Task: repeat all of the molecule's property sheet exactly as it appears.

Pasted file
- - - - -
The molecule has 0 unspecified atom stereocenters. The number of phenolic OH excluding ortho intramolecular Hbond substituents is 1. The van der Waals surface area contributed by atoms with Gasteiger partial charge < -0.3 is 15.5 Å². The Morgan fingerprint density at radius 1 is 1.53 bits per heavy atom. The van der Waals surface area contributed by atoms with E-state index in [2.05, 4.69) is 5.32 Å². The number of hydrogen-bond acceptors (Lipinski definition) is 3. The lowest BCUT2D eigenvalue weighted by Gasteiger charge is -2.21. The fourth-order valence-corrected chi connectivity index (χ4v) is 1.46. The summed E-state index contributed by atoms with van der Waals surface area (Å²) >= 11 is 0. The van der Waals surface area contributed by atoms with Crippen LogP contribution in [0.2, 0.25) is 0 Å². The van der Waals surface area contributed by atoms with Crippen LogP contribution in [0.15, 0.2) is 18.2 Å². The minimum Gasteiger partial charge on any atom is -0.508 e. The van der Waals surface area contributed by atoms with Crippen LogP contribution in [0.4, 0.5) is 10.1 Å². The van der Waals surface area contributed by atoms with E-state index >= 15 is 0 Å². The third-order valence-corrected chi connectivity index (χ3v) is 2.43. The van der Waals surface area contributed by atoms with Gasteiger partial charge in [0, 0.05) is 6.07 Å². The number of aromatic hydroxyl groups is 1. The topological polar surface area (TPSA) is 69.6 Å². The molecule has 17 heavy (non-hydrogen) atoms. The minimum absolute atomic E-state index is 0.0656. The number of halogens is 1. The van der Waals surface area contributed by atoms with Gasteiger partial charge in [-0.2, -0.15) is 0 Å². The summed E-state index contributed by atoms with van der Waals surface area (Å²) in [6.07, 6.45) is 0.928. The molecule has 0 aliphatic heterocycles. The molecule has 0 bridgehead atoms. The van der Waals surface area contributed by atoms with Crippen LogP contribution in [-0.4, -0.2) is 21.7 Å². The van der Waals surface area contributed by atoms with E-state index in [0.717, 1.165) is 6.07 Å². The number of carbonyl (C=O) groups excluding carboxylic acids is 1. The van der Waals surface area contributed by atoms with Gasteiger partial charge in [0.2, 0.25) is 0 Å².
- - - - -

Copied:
The molecule has 0 unspecified atom stereocenters. The number of phenolic OH excluding ortho intramolecular Hbond substituents is 1. The van der Waals surface area contributed by atoms with Gasteiger partial charge < -0.3 is 15.5 Å². The Morgan fingerprint density at radius 1 is 1.53 bits per heavy atom. The van der Waals surface area contributed by atoms with E-state index in [2.05, 4.69) is 5.32 Å². The number of hydrogen-bond acceptors (Lipinski definition) is 3. The lowest BCUT2D eigenvalue weighted by Gasteiger charge is -2.21. The fourth-order valence-corrected chi connectivity index (χ4v) is 1.46. The summed E-state index contributed by atoms with van der Waals surface area (Å²) >= 11 is 0. The van der Waals surface area contributed by atoms with Crippen LogP contribution in [0.2, 0.25) is 0 Å². The van der Waals surface area contributed by atoms with Crippen LogP contribution in [0.15, 0.2) is 18.2 Å². The minimum Gasteiger partial charge on any atom is -0.508 e. The van der Waals surface area contributed by atoms with Crippen LogP contribution in [0.4, 0.5) is 10.1 Å². The van der Waals surface area contributed by atoms with E-state index >= 15 is 0 Å². The third-order valence-corrected chi connectivity index (χ3v) is 2.43. The van der Waals surface area contributed by atoms with Gasteiger partial charge in [0, 0.05) is 6.07 Å². The number of aromatic hydroxyl groups is 1. The topological polar surface area (TPSA) is 69.6 Å². The molecule has 17 heavy (non-hydrogen) atoms. The minimum absolute atomic E-state index is 0.0656. The number of halogens is 1. The van der Waals surface area contributed by atoms with Gasteiger partial charge in [-0.2, -0.15) is 0 Å². The summed E-state index contributed by atoms with van der Waals surface area (Å²) in [6.07, 6.45) is 0.928. The molecule has 0 aliphatic heterocycles. The molecule has 0 bridgehead atoms. The van der Waals surface area contributed by atoms with Crippen LogP contribution in [-0.4, -0.2) is 21.7 Å². The van der Waals surface area contributed by atoms with E-state index in [0.717, 1.165) is 6.07 Å². The number of carbonyl (C=O) groups excluding carboxylic acids is 1. The van der Waals surface area contributed by atoms with Gasteiger partial charge in [0.2, 0.25) is 0 Å².